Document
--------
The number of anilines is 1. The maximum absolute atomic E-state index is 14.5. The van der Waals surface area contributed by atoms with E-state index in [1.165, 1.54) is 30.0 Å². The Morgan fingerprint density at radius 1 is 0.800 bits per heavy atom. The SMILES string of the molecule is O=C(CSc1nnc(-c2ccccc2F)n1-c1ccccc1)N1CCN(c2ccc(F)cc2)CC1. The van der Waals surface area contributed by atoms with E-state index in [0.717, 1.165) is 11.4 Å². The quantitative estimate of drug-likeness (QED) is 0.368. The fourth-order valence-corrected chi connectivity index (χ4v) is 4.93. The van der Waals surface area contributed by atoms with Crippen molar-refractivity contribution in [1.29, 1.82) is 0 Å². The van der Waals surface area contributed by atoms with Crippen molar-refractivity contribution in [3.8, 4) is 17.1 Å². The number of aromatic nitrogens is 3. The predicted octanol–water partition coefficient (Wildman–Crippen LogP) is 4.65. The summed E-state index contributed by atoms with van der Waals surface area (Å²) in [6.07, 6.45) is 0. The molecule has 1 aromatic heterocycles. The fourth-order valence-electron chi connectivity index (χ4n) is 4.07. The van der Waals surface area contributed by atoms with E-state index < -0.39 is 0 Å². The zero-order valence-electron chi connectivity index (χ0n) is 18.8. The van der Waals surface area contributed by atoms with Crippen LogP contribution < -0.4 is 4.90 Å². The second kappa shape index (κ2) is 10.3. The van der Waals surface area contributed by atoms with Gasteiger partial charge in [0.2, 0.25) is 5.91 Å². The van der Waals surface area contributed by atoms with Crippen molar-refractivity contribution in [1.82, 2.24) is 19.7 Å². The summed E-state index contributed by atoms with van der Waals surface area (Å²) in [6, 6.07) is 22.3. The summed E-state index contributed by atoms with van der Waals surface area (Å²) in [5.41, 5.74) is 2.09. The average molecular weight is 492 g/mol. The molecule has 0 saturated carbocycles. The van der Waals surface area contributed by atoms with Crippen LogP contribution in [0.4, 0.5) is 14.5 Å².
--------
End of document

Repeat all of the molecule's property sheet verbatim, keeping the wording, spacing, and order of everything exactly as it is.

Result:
The number of anilines is 1. The maximum absolute atomic E-state index is 14.5. The van der Waals surface area contributed by atoms with E-state index in [1.165, 1.54) is 30.0 Å². The Morgan fingerprint density at radius 1 is 0.800 bits per heavy atom. The SMILES string of the molecule is O=C(CSc1nnc(-c2ccccc2F)n1-c1ccccc1)N1CCN(c2ccc(F)cc2)CC1. The van der Waals surface area contributed by atoms with E-state index in [0.717, 1.165) is 11.4 Å². The quantitative estimate of drug-likeness (QED) is 0.368. The fourth-order valence-corrected chi connectivity index (χ4v) is 4.93. The van der Waals surface area contributed by atoms with Crippen molar-refractivity contribution in [1.29, 1.82) is 0 Å². The van der Waals surface area contributed by atoms with Crippen molar-refractivity contribution in [3.8, 4) is 17.1 Å². The number of aromatic nitrogens is 3. The predicted octanol–water partition coefficient (Wildman–Crippen LogP) is 4.65. The summed E-state index contributed by atoms with van der Waals surface area (Å²) in [6.07, 6.45) is 0. The molecule has 1 aromatic heterocycles. The fourth-order valence-electron chi connectivity index (χ4n) is 4.07. The van der Waals surface area contributed by atoms with E-state index < -0.39 is 0 Å². The zero-order valence-electron chi connectivity index (χ0n) is 18.8. The van der Waals surface area contributed by atoms with Crippen LogP contribution < -0.4 is 4.90 Å². The second kappa shape index (κ2) is 10.3. The van der Waals surface area contributed by atoms with Gasteiger partial charge in [0.2, 0.25) is 5.91 Å². The van der Waals surface area contributed by atoms with Crippen molar-refractivity contribution in [1.82, 2.24) is 19.7 Å². The summed E-state index contributed by atoms with van der Waals surface area (Å²) in [6, 6.07) is 22.3. The summed E-state index contributed by atoms with van der Waals surface area (Å²) in [5.41, 5.74) is 2.09. The average molecular weight is 492 g/mol. The molecule has 0 saturated carbocycles. The van der Waals surface area contributed by atoms with Crippen LogP contribution in [0.4, 0.5) is 14.5 Å².